Old Settler Capital At Tahlonteeskee
- Location: Sequoyah's Cabin Museum
- Tahlequah became the official capital of Cherokee Nation in 1839, but it wasn’t the first Cherokee capital in Indian Territory.
Tahlonteeskee became the Old Settler capital of Cherokee Nation in Indian Territory from 1828 - 1839 and is considered the oldest governmental capital in Oklahoma. Located east of Gore, the capital was named after Tahlonteeskee, a former chief of the Western Cherokees, who was part of the Old Settler band of Cherokees that had moved from ancestral lands in the southeast prior to the Trail of Tears.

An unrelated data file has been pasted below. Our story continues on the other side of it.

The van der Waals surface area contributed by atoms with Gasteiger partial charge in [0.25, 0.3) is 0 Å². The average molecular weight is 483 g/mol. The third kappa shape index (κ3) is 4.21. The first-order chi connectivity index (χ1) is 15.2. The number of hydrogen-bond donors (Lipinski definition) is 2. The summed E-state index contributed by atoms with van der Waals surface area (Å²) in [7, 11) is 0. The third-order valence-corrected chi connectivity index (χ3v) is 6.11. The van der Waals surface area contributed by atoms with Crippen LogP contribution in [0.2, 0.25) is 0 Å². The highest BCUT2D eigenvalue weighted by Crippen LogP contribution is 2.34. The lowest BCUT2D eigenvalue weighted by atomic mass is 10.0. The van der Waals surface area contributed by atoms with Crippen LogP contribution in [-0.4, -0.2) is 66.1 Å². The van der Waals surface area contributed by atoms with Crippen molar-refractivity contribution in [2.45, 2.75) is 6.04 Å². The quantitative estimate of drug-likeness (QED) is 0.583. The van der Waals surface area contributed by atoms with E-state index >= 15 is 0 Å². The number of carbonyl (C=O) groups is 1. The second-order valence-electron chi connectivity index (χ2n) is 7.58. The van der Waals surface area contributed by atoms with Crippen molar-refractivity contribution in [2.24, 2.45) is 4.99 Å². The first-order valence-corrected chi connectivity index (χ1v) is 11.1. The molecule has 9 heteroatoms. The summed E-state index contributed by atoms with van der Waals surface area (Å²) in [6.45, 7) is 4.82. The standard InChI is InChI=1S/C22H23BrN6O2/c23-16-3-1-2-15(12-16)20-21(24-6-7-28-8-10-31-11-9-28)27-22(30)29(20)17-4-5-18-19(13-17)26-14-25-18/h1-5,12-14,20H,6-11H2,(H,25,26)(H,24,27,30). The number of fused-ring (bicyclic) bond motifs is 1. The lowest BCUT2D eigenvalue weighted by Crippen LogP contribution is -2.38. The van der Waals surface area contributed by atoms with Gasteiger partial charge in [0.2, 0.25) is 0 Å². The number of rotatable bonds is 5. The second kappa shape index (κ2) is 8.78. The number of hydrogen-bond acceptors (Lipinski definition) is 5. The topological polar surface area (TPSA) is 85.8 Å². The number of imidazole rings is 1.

Hours of operation are 10 a.m. - 4 p.m.
Learn more about the capital Tahlonteeskee, the center of the Old Settler/western Cherokee government, in the new exhibit, “Old Settler Capital at Tahlonteeskee,” opening Aug. 2 at Sequoyah’s Cabin Museum in Sallisaw, Oklahoma. The National Historic Landmark features a one-room log cabin Sequoyah, creator of the Cherokee Syllabary, built himself when he moved to Indian Territory. The property also includes interactive exhibits and panels over the life and legacy of Sequoyah and is surrounded by a lush, 10-acre park.
Sequoyah's Cabin Museum is open Tuesday through Saturday from 10 a.m. to 4 p.m.